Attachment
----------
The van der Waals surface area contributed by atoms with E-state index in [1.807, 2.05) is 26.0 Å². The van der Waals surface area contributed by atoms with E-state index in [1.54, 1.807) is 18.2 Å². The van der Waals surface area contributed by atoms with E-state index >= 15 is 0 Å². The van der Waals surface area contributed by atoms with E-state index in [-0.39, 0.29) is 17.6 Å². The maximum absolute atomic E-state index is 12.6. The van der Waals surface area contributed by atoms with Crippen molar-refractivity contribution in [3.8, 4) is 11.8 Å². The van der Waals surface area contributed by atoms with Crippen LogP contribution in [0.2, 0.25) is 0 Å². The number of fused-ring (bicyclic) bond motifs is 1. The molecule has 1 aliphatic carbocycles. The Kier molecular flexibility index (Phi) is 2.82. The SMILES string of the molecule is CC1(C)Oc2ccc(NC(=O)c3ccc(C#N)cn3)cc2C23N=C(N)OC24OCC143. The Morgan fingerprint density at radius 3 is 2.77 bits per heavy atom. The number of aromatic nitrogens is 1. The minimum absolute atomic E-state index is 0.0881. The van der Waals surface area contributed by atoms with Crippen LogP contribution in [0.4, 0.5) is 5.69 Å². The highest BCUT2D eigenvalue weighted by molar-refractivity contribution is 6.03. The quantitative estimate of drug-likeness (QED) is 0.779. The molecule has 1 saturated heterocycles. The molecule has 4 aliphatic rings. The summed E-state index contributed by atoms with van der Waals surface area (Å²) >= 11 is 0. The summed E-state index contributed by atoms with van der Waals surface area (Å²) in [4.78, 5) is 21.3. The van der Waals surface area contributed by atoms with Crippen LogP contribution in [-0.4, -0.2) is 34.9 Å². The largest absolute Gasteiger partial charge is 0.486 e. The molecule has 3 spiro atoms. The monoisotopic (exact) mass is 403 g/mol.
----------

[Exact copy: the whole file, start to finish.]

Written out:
The van der Waals surface area contributed by atoms with E-state index in [1.807, 2.05) is 26.0 Å². The van der Waals surface area contributed by atoms with E-state index in [1.54, 1.807) is 18.2 Å². The van der Waals surface area contributed by atoms with E-state index >= 15 is 0 Å². The van der Waals surface area contributed by atoms with E-state index in [-0.39, 0.29) is 17.6 Å². The maximum absolute atomic E-state index is 12.6. The van der Waals surface area contributed by atoms with Crippen molar-refractivity contribution in [3.8, 4) is 11.8 Å². The van der Waals surface area contributed by atoms with Crippen LogP contribution in [0.2, 0.25) is 0 Å². The number of fused-ring (bicyclic) bond motifs is 1. The molecule has 1 aliphatic carbocycles. The Kier molecular flexibility index (Phi) is 2.82. The SMILES string of the molecule is CC1(C)Oc2ccc(NC(=O)c3ccc(C#N)cn3)cc2C23N=C(N)OC24OCC143. The Morgan fingerprint density at radius 3 is 2.77 bits per heavy atom. The number of aromatic nitrogens is 1. The minimum absolute atomic E-state index is 0.0881. The van der Waals surface area contributed by atoms with Crippen LogP contribution in [0.4, 0.5) is 5.69 Å². The highest BCUT2D eigenvalue weighted by molar-refractivity contribution is 6.03. The quantitative estimate of drug-likeness (QED) is 0.779. The molecule has 1 saturated heterocycles. The molecule has 4 aliphatic rings. The summed E-state index contributed by atoms with van der Waals surface area (Å²) >= 11 is 0. The summed E-state index contributed by atoms with van der Waals surface area (Å²) in [4.78, 5) is 21.3. The van der Waals surface area contributed by atoms with Crippen LogP contribution in [-0.4, -0.2) is 34.9 Å². The largest absolute Gasteiger partial charge is 0.486 e. The molecule has 3 spiro atoms. The monoisotopic (exact) mass is 403 g/mol.